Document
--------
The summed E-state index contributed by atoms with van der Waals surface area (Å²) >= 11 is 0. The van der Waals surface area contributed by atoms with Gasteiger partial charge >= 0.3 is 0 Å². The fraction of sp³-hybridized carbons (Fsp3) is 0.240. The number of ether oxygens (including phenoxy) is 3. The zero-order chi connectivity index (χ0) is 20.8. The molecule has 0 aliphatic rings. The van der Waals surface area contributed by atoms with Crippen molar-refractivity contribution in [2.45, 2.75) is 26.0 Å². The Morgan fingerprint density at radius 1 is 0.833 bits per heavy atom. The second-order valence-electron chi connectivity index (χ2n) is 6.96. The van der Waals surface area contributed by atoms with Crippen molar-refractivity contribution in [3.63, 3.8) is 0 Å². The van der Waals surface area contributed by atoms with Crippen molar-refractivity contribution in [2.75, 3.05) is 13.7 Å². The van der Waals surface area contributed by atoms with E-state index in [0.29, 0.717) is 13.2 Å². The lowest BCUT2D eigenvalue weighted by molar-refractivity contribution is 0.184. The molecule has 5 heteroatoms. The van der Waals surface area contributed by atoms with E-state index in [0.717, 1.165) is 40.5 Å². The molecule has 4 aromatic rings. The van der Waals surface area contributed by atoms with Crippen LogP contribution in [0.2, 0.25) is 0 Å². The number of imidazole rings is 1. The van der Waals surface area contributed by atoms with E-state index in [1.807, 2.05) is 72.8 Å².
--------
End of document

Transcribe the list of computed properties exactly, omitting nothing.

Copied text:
The summed E-state index contributed by atoms with van der Waals surface area (Å²) >= 11 is 0. The van der Waals surface area contributed by atoms with Gasteiger partial charge >= 0.3 is 0 Å². The fraction of sp³-hybridized carbons (Fsp3) is 0.240. The number of ether oxygens (including phenoxy) is 3. The zero-order chi connectivity index (χ0) is 20.8. The molecule has 0 aliphatic rings. The van der Waals surface area contributed by atoms with Crippen molar-refractivity contribution in [2.45, 2.75) is 26.0 Å². The Morgan fingerprint density at radius 1 is 0.833 bits per heavy atom. The second-order valence-electron chi connectivity index (χ2n) is 6.96. The van der Waals surface area contributed by atoms with Crippen molar-refractivity contribution in [3.63, 3.8) is 0 Å². The van der Waals surface area contributed by atoms with Crippen molar-refractivity contribution in [2.75, 3.05) is 13.7 Å². The van der Waals surface area contributed by atoms with E-state index in [0.29, 0.717) is 13.2 Å². The lowest BCUT2D eigenvalue weighted by molar-refractivity contribution is 0.184. The molecule has 5 heteroatoms. The van der Waals surface area contributed by atoms with E-state index in [0.717, 1.165) is 40.5 Å². The molecule has 4 aromatic rings. The van der Waals surface area contributed by atoms with Crippen LogP contribution in [0.2, 0.25) is 0 Å². The number of imidazole rings is 1. The van der Waals surface area contributed by atoms with E-state index in [1.807, 2.05) is 72.8 Å².